Randy Gregg is the managing director of Baseball Edmonton. After lengthy negotiations, Gregg said the group of 20 people was awarded the 10-year lease to operate the Rossdale ballpark.
“We got a group together, not of investors. We have teachers, we have a principal, we have an accountant, we have a few doctors, we have some mothers with small children,” Gregg said.
“What we wanted was not just a bunch of investors, we wanted some people who really represented the community of Edmonton to be able to give us some direction of what the city might want.”
In November, the City of Edmonton and the owner of the Edmonton Prospects agreed to a one-year extension to the current deal the team has to play at its Rossdale ballpark. Gold Sports, which owns the Prospects, will operate RE/MAX Field in 2020.
However, at the time, the city said it was still pursuing a long-term strategy for the ballpark.
Gregg said his group hopes to keep the field’s current tenants, the Edmonton Prospects, playing at the ballpark. He also hopes another Western Canadian Baseball League (WCBL) club can be added.
“What I hope we get is really exciting, entertaining baseball — well-coached, young players who want to play as hard as they can.”
But that’s not all. Gregg said the group has a vision of turning the facility into a hub for minor baseball development.
“Possibly a 12-month-a-year, indoor facility to shoulder seasons around the WCBL where we have young kids going and practising, going to camps or playing at RE/MAX Field,” Gregg said.
“I’m hoping that every young boy and girl who is interested in baseball or softball someday gets a chance to play at RE/MAX Field. I think that would be a thrill for them all and maybe entice them to continue on with the sport.”
The group also believes the facility, in the heart of Edmonton’s river valley, should offer more than just baseball to the community.
“It should be an entertainment venue,” Gregg said.
“We’re really interested in collaborating with the music community and the arts community in Edmonton to really utilize this facility as much as it can be. I think if we do our job well, not only will this be good for many of the young people in the community, our spectators and fans, but also people outside of baseball to really utilize this landmark facility. The city is certainly behind us on that.”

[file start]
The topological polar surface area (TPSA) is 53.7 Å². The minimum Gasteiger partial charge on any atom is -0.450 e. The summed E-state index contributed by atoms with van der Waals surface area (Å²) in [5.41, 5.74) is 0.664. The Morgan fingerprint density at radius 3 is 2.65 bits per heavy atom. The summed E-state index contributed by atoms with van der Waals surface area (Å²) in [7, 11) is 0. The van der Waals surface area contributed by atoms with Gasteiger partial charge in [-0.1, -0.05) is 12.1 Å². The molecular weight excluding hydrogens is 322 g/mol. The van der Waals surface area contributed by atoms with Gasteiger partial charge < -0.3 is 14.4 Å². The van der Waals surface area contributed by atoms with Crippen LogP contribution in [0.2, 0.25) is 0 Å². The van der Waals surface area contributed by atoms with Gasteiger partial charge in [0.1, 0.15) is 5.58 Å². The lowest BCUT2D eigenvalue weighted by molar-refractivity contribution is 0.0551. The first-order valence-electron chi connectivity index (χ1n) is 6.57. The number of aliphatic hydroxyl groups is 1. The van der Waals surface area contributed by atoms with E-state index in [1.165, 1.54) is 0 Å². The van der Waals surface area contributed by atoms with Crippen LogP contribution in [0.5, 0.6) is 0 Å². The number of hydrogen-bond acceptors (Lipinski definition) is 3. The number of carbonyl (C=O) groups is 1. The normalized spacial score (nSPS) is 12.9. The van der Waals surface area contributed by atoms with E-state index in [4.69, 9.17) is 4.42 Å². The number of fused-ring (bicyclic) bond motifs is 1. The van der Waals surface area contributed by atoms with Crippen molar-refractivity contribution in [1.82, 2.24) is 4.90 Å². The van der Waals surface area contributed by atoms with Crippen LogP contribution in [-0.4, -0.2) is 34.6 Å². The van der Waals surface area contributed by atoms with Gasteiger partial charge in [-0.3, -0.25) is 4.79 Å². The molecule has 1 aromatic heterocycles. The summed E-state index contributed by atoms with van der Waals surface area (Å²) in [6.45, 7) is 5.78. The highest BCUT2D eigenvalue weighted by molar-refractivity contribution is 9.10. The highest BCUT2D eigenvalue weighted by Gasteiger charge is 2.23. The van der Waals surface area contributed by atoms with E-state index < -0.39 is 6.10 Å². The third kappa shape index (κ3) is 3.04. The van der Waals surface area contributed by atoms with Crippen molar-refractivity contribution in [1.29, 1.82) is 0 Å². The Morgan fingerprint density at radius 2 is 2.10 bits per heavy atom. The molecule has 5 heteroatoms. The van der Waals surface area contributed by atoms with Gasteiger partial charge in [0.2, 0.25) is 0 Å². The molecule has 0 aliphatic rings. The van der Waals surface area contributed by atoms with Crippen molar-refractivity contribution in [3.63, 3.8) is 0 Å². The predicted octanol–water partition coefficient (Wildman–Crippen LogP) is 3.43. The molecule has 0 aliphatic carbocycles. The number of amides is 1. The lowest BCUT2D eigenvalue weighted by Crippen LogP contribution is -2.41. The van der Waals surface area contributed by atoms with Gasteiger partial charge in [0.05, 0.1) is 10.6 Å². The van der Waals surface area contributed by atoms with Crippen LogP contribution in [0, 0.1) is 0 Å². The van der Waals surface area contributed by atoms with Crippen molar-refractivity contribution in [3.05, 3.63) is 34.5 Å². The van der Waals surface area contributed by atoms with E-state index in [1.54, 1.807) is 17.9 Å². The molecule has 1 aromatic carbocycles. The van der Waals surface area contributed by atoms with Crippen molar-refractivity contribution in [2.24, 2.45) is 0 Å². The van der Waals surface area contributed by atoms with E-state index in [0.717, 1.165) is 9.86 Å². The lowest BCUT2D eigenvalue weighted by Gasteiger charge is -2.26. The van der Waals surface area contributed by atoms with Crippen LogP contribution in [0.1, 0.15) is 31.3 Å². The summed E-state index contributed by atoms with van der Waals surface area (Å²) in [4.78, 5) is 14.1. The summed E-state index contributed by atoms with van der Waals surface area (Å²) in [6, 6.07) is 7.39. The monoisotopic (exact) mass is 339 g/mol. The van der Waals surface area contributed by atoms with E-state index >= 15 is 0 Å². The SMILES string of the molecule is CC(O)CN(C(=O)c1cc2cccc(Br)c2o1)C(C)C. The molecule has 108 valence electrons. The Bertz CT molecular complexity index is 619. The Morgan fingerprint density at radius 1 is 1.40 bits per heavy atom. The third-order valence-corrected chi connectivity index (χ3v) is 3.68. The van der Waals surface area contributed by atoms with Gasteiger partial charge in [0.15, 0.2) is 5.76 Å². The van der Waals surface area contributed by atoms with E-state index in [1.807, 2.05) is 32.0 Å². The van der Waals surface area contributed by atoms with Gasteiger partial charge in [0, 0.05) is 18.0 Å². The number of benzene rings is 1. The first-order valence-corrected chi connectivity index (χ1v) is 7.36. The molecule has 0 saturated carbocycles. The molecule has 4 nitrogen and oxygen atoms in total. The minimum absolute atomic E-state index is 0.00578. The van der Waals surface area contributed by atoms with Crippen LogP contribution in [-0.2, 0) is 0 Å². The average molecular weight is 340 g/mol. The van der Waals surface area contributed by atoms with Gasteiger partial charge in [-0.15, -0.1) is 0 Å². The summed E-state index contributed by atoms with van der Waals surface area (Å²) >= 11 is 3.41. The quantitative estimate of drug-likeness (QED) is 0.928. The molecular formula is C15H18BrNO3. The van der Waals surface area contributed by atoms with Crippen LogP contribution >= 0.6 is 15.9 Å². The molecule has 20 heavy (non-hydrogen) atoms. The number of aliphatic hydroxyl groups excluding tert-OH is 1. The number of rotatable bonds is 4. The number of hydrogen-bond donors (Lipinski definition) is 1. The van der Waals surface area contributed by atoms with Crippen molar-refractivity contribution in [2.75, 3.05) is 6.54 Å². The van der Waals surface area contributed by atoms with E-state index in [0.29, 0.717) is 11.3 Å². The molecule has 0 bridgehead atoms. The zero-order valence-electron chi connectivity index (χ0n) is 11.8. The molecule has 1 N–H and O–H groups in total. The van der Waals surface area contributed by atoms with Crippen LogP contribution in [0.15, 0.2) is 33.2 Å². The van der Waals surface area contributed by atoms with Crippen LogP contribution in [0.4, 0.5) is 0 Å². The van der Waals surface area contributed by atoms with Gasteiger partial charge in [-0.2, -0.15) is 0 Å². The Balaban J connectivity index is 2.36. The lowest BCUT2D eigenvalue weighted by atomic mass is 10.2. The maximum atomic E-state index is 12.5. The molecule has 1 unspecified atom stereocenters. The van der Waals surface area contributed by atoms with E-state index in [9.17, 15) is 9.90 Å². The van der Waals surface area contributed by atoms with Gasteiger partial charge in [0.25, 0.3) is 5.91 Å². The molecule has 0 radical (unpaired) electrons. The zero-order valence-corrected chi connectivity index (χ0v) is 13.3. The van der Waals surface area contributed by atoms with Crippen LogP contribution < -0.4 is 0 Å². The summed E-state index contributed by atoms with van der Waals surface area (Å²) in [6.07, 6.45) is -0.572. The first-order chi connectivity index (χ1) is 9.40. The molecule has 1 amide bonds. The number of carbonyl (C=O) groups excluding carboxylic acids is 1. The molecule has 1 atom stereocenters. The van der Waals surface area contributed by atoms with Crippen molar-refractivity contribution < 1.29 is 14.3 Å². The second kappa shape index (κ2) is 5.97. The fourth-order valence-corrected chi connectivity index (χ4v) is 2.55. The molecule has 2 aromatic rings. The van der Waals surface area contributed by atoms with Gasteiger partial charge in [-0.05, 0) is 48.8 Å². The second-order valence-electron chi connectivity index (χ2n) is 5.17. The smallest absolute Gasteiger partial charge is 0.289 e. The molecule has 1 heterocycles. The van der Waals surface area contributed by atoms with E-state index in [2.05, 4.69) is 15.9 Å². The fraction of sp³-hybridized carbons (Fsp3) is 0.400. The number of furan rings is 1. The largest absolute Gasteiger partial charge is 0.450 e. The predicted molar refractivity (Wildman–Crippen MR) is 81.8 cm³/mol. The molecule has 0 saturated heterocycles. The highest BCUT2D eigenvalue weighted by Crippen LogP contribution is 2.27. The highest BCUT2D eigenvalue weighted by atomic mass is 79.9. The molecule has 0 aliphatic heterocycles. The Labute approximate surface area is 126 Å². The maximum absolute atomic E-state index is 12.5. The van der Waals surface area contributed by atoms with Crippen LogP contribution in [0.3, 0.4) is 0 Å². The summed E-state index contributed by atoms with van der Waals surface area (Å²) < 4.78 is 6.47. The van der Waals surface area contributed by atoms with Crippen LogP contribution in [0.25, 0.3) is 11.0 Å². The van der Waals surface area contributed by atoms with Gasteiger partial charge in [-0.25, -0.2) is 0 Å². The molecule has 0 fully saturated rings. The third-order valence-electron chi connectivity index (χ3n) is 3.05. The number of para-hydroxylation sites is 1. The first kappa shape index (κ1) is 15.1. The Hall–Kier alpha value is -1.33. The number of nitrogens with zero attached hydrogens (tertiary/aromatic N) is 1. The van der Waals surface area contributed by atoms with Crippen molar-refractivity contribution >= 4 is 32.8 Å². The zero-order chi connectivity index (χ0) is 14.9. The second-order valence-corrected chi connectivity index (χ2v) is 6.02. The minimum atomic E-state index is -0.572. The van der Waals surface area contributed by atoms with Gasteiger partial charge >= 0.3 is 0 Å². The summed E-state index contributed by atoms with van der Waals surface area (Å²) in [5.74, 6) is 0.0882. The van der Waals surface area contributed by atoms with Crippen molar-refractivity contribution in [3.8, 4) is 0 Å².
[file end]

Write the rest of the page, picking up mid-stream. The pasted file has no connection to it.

While the goals may sound lofty, Gregg said the group has the money and the experience to make it happen.
“We’re committed to the capital expense to make this facility, to bring it back to its proper condition,” he said.
“It’ll be a wonderful place to go down there, and we hope baseball and these other events will be a big part of that.”
Future for the Prospects likely won’t be in Edmonton
In a statement Friday, the Edmonton Prospects baseball club said it was disappointed to hear about the deal between the city and the new group.
The club said it firmly believes the vision it presented for the ballpark and the 10-year lease “aligned significantly with the great strides the Edmonton baseball community has achieved since the team first began playing at the ballpark in 2012.”
However, the team also said it respects and embraces the fact the city chose to go in a new direction.
“We wish the city all the best in their future endeavours. This remains one of the top baseball venues in Canada and must be treasured and preserved,” the statement from Pat Cassidy, managing partner of the Edmonton Prospects Baseball Club, said.
While the team also wished the new group led by Gregg well, it said it has begun negotiations to operate with an alternate plan for 2021 so that “we can address ticket holders and sponsors interests.”
“By 2022, it is our plan to be up and operating in a new modern and very exciting venue in Spruce Grove,” Cassidy said.
“Although it is true that our goal was to expand our baseball footprint two-fold in the Edmonton and metro region, circumstances sometimes dictate and force decisions that do not always align with what was initially planned and preferred.”
Cassidy said the team will share more of its “new vision for baseball” with fans and sponsors as it becomes available.
“While one door sometimes closes, another often opens and we want all baseball fans to know that our door in Spruce Grove will always have a large WELCOME sign posted boldly over the entrance,” Cassidy said.
“Please come, the beer will be cold, the hot dogs hot and the fun and camaraderie you will experience will be rich, rewarding and memorable.”
In a statement, the City of Edmonton said it has signed a statement of intent with Gregg and the group to operate RE/MAX Field when the current agreement expires on March 31, 2021.
“We are moving forward in finalizing the negotiations to complete a formal lease agreement and will be in a position to discuss details once this is completed,” the city statement reads.
“We are supportive of the group’s vision for the facility, its commitment to advancing baseball in Edmonton and continuing to ensure community access to RE/MAX Field.”
The field is currently closed due to provincial health orders in place amid the COVID-19 pandemic.
The 10-year lease begins next April.